Niranjan Gidwani, Consultant Director, Member UAE Superbrands Council, Former CEO, Eros Group Dubai

Coming from a humble, middle-class, extremely value-based background, Niranjan Gidwani is the Consultant Director, Member UAE Superbrands Council and Former CEO of Eros Group Dubai. Mr. Gidwani is known for his vision and his ability and expertise to build regional groups and organisations into brands. He is a degree holder in Mechanical Engineering and an MBA from the Symbiosis Institute of Management, Pune, India. He has also attended several top management courses at institutions such as the Indian Institute of Management Ahmedabad, the Seven Habits program under Dr Steven Covey and several others across the world. Mr. Gidwani has over 38 years of hard-core senior management experience with a strong exposure to handling international business.

 

Seeing something up-close gives each of us a view and an understanding that no amount of information or briefings can ever give.

The last few years have been a period of rapid changes.  The circumstances of the last two years have accelerated those changes and have altered human behavior and decision making like never before.

As the digital revolution exploded, we have been forced to work from home/stay at home, and many of us have embraced it as our future or preferred way of working or living.

Big data and analytics are the often repeated buzz words. Due to speed of technology, software and devices, dashboards are getting refreshed and updated every second. Artificial Intelligence and machine learning is being programmed to even take decisions and action based on the data. Cyber wars and even real ones are activated from remote locations.

Distances seem to have lost all significance, and many of us have great comfort with just having detailed knowledge at our fingertips. Just the fact that many of us have reams of information is getting us on a high. What to do with the information is becoming less relevant.

There is a whole universe to explore there, whilst being just wherever we want to be.

And yet, for the best of intelligence agencies of the world, one of the most valuable assets is their on-ground human intelligence. It helps decision making and increases the chances of operational success of their campaigns. The same holds true for governments and for organizations.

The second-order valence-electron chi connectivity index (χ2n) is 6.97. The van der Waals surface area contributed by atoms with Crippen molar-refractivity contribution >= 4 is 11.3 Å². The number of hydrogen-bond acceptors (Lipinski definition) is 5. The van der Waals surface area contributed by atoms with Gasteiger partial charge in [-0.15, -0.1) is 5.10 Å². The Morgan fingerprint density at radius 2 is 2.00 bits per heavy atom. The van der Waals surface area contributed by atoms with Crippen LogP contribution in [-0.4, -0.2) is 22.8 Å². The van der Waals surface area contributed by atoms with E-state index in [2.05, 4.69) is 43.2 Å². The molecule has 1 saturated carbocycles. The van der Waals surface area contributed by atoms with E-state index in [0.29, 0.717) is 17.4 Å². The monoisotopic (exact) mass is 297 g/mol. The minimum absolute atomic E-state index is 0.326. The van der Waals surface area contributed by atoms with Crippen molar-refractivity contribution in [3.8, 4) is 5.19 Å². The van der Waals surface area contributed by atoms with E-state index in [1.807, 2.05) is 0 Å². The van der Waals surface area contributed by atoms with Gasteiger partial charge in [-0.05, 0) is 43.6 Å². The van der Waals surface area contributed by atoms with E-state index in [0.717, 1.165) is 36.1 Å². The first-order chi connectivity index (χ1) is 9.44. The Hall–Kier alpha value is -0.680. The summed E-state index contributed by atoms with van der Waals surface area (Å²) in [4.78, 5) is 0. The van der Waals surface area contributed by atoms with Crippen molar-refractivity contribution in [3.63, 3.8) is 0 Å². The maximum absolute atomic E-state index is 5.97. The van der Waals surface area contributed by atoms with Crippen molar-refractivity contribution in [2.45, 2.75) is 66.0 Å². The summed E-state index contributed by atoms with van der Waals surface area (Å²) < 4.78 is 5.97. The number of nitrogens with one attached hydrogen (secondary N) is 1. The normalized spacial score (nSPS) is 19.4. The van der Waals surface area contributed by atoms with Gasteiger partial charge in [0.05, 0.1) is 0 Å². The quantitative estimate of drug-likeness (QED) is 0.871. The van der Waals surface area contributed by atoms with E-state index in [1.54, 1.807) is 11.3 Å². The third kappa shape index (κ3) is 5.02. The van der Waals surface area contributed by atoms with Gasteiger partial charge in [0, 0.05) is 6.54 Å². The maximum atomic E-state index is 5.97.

The truth is that, while technology aids and helps us create scale and access many data points with high frequency, finally, behind all outcomes is the human interface that determines the direction. The choices that are made influence the results. So, even the most independent and neutral data is not without its biases. Sometimes it can tell us the ‘what’ and ‘how’ but the ‘why’ is still something that needs to be inferred, and then acted upon. By someone.

And even if a machine has been programmed to make decisions, that someone is required to create the program and machine learning.

People close to the action or situation on ground have a deeper understanding of the situation, and in critical issues, can validate or invalidate an accepted view, based on which decisions can be taken or stopped. All our decisions involve people, their beliefs and their behavior under varying circumstances and socio-cultural differences. The sentiments and emotions, within a country, or an organization, or a family, whether expressed or repressed are never entirely captured in numbers. We all know that those are key determinants in choices that humans need to make.

With margins under pressure, the requirement to scale up with speed is today’s gold rush. Large businesses, large governments, coupled with digital enablement and technology generate vast amounts of data. It is true many answers lie there, but only many or some, not all. Many have found great comfort in the last few years on decisions taken based on information that is served to them. Increasingly many are enjoying what they believe is the ability to manage businesses and governments remotely. This belief over time will cause immense damage as decision makers distance themselves from not just the reality of business but also their employees and stakeholders.

Negotiating the space between remote and up-close will be at the heart of empathetic management. We cannot afford to miss the Big Picture. But it is equally important to get close, and to know the strokes of the brush that make the picture.

In other words, living in the world of “Wearing bi-focals”. Both the near, and the distant need to be clear and visible. And decisions get implemented only through people. Spending lots of time being close to those on the ground, or closer to the ground, helps.

The world of Metaverse will happen. And many will end up making money betting on the metaverse. But for now, lets deal empathetically with real people who matter.

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